NL urgently has to speed up first Covid vaccinations, ICU expert says
Ernst Kuipers, head of the national acute care network LNAZ, again called on the government speed up the vaccination process "as soon as possible". According to him, the Netherlands needs to change its vaccination strategy to focus on giving as many groups as possible their first vaccine in order to relieve pressure on the healthcare system, De Telegraaf reports.
On Monday, public health institute RIVM reported 6,340 new coronavirus infections. Covid-19 hospitalizations in the Netherlands increased by six percent between Sunday afternoon and Monday afternoon. Regular wards were treating 1,555 coronavirus patients on Monday afternoon, intensive care units were treating 638 patients.
Kuipers referred to the United Kingdom, where the population is being vaccinated at breakneck speed and infection numbers are falling. The Netherlands is focusing on vaccinating risk groups, keeping vaccines on hand for the second dose. About 2 million coronavirus vaccines have been administered in the Netherlands, including around 500 thousand second doses.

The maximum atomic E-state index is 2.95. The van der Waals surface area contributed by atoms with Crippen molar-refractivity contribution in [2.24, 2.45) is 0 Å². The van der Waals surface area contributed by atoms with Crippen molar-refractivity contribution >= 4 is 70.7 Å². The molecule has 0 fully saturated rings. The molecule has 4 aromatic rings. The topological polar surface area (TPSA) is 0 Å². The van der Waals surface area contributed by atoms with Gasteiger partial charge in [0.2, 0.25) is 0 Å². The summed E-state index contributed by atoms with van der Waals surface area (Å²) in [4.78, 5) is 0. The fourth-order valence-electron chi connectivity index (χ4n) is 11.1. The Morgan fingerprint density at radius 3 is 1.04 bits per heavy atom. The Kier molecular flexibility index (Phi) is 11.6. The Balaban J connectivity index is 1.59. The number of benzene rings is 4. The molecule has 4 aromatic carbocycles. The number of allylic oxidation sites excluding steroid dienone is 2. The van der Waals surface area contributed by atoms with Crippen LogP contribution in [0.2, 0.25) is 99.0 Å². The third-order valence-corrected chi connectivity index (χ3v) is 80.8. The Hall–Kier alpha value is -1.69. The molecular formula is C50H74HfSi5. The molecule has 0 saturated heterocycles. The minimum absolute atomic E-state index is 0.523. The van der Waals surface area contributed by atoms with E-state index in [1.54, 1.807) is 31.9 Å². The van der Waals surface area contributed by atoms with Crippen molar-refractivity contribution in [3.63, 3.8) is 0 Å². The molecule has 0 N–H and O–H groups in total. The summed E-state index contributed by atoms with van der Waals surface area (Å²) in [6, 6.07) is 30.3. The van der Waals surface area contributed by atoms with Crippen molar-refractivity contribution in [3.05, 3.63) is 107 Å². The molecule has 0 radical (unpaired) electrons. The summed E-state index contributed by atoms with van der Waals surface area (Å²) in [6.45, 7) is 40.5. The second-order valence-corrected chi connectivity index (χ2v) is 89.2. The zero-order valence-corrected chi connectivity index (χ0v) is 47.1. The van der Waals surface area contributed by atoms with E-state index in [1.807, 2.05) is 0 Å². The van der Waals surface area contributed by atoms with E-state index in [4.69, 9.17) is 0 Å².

"That has to be done faster," Kuipers said. According to him, it is important to make sure as many people as possible get their first dose because the first vaccine already "protects strongly", even if this means that people have to wait longer for the second dose. "You have to keep vaccinating. Vaccination is the way out of this. We have a stock of about two weeks. It must be possible to reduce it. That will really help."
According to Kuipers, relaxing the coronavirus lockdown now would be simply irresponsible. But he has hope that the Netherlands can look forward to a "relatively" normal summer. 'It is difficult to give certainty. But I have strong hopes. I think we can really count on that. We saw last year that we could do a lot in the summer - without vaccination. Large numbers of vaccines are becoming available. They really have a protective effect. Add those two things together. Then I dare say: it will really be different."